Comics/Graphic Novels

Comic-To-Movies-To-YA-Books: Why I (And You) Need Them

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Yash Kesanakurthy

Staff Writer

Somewhere between starting her schooling in Saudi Arabia and finishing high school in Singapore, Yash Kesanakurthy realized that she disliked school. It was the fateful move to Vancouver, Canada for a BA in Economics (which, surprise, didn't pan out) that led her to the MA program in Children's Literature at UBC. She had fun immersing herself into the academia of children's literature but nothing beat the joy of writing for The Book Wars, being able to set aside classics and pay attention to the culture of contemporary YA. And now, everything is PB/MG/YA and nothing hurts. Well, some things hurt but nothing her bookshelf can't fix. Currently, she is working on her own YA fantasy novel and an all-ages picturebook. Her life goals include: getting a pet dog, getting published, and presenting you dear readers and Rioters with posts that engage and entertain. (Maybe not in that order?) Blog: The Book Wars Twitter: @SeeYashTweet

I first clued into the Comic-To-Movies-To-YA-Books adaptation trend when Margaret Stohl’s Black Widow: Forever Red was introduced at a spring titles release in 2015. I just figured that since Black Widow had been, until recently, the token female character of the Avengers, her backstory deserved to be explored in a novel, if not several. I just didn’t think these kinds of adaptations were going to be a Thing. And when I figured it was going to be, I had questions. One, is there something to be gained by writing specifically for an YA audience? Two, if yes, why change the format from illustrated to novelized?

With 2017’s YA adaptations though, I’ve decided on an answer to both: I don’t care. I see the plots the novels cover and I see the names attached to them—all authors I’ve read before and loved—and I just could not be more excited.

It started with Guardians of the Galaxy: Collect Them All. It was honestly a little tough for me to even click on the Goodreads link for this one because, despite trash panda and talking tree’s best efforts, the first movie did not dazzle me. But, you know what did dazzle? Corinne Duyvis’ two published novels. I especially love Otherbound, which is the kind of well-crafted debut that most authors can only dream of writing. Her books have characters that are so complex they practically leap off the page and she deals with issues like racism, sexism, and ableism so well. Imagining Duyvis bringing her skills to a different universe? I’d read it even if it were a superhero I absolutely loathed. (Hmm, okay, maybe there is no redeeming Iron Fist, though?) As expected: the book delivered in spades and I think it may have even enhanced my experience of the second movie, which was pretty awesome to begin with.

Book Cover of Wonder Woman: Warbringer by Leigh BardugoLeigh Bardugo’s Wonder Woman: Warbringer is definitely next on my TBR list, partially because I think this summer’s movies may be influencing my interests a little. Okay, a lot. Funnily enough, when the project was initially announced, I wasn’t terribly interested? I know, I know. I just never grew up with Wonder Woman, but damn if the movie trailer isn’t making me wish I had! But Bardugo’s writing? *attempts to whistle appreciatively* I don’t think I’ve loved female characters in action/adventure books as much as I’ve loved Bardugo’s female characters. (I could honestly read a seven book series, with each novel the size of a refrigerator, if it were all about Inej Ghafa.) Bardugo just knows how to balance the super side of a female character with the human side. It’s a tricky thing to do and she does it over and over again with seeming ease. I cannot wait to re-meet Diana in Bardugo’s book.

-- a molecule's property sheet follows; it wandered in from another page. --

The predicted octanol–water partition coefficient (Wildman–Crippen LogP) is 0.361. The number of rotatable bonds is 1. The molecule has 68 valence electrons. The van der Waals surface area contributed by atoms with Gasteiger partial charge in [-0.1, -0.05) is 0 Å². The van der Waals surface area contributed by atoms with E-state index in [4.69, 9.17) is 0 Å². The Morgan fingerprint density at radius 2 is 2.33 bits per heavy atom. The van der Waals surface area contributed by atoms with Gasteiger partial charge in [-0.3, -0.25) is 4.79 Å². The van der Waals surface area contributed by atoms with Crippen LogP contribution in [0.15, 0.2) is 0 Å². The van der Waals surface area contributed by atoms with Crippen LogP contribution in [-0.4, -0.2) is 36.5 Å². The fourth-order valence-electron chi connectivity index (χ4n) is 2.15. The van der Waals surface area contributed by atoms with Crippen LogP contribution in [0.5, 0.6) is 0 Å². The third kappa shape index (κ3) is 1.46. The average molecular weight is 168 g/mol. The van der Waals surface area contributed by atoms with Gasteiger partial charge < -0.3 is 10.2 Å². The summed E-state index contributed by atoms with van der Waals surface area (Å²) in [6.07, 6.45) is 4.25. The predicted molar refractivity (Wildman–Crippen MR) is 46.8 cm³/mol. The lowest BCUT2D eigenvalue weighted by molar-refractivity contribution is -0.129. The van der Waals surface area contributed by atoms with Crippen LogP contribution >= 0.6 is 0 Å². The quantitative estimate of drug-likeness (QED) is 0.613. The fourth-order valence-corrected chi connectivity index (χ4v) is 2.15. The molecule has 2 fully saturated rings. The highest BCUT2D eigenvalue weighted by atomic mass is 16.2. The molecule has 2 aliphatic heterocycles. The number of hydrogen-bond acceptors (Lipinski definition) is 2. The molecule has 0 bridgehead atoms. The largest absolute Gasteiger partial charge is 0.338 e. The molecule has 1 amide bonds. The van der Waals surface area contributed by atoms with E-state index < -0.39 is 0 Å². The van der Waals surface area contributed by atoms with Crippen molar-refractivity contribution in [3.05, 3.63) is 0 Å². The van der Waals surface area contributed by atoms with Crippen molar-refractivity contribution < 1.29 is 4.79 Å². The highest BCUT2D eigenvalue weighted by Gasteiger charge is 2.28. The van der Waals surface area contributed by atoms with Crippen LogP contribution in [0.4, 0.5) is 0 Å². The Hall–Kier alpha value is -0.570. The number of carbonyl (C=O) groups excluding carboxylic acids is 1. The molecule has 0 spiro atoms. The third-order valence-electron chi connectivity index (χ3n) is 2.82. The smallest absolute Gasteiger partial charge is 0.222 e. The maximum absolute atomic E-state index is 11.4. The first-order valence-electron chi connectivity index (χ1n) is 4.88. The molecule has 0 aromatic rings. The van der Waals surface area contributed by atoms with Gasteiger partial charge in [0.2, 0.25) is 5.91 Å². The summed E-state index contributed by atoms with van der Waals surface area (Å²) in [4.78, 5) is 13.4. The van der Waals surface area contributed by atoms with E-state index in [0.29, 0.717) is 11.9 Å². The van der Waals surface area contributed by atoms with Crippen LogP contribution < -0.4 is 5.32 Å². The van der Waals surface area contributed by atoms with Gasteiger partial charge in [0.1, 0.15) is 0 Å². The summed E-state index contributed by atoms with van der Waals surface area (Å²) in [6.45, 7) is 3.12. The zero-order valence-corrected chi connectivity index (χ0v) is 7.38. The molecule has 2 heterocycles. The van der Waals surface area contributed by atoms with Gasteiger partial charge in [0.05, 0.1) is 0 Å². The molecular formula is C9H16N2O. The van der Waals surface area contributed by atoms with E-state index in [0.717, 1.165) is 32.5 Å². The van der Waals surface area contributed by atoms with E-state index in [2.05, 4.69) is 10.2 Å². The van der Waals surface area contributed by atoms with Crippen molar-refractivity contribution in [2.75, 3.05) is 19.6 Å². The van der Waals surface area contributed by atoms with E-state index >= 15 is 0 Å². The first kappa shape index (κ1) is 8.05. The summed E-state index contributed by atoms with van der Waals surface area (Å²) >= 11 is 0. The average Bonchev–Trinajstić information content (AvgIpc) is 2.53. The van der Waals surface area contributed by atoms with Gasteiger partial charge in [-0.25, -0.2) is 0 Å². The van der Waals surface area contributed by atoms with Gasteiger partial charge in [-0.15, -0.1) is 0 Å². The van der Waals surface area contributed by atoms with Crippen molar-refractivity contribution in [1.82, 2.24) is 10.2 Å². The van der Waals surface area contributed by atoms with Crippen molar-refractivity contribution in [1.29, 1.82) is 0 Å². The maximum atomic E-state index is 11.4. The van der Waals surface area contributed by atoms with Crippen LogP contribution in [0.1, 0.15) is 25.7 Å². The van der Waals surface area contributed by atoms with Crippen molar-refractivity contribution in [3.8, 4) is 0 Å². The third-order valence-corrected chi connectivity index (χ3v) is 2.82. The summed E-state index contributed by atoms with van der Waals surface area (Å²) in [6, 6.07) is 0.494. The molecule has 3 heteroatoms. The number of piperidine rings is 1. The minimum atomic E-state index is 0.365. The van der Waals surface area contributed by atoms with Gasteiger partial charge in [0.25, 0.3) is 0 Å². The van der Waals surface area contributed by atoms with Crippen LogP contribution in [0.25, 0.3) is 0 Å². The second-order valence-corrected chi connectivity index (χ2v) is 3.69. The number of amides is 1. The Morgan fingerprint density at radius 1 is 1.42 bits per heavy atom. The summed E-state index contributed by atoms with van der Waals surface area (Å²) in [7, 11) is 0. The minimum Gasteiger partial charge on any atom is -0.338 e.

And if we’re continuing the trend of adding books to my TBR because of movies, I guess I’d have to add Jason Reynolds’ Miles Morales: Spider-Man. And yes, I know the movie isn’t about Miles Morales, but if I have to wait for a movie on Miles in order to pick up this beauty of a book (illustrated by Kadir Nelson, you guys, ugh, I’m so happy), I’m going to have to pray that I am reborn as a literate human in my next life because that’s how long Hollywood takes to produce any quality movie led by characters of colour. Luckily, the book will be out this August and I get to geek out a bit sooner. I cannot emphasize how much I love Reynolds’ writing. And I love that Reynolds intends to focus on Miles as a person rather than just a boy behind a mask. It’s not exactly a revolutionary idea where superhero stories are concerned, but when it comes to a Black kid? Yes. Yes, it is. My only hope is that he doesn’t have me crying on transit the way his middle-grade novel As Brave As You did.

Basically, this publishing trend does not have to be an either/or situation. I’ve never questioned the drive to adapt YA novels into graphic novels or movies before so I don’t know why this particular kind of adaptation confused me. And while I’m sure I’d miss the art while reading the novel, it’s not like someone is erasing the comics from existence.

I hope that people who love the comics and the movies will also give these novels a chance. I hope these books encourage a tidal wave of YA readership to crash into the comic community. I hope the glowing reviews these books will undoubtedly receive raises the bar on superhero stories and discourages rubbish *cough-Nazi-cough* storylines. I hope they alter the comic book canon and new readers’ voices eclipse the opinions of “real” comic book fans. As with every other kind of literature, I am fairly certain that expanding the canon to welcome a variety of storytellers can only serve to improve both the canon as well as the readership; I just can’t wait to see how.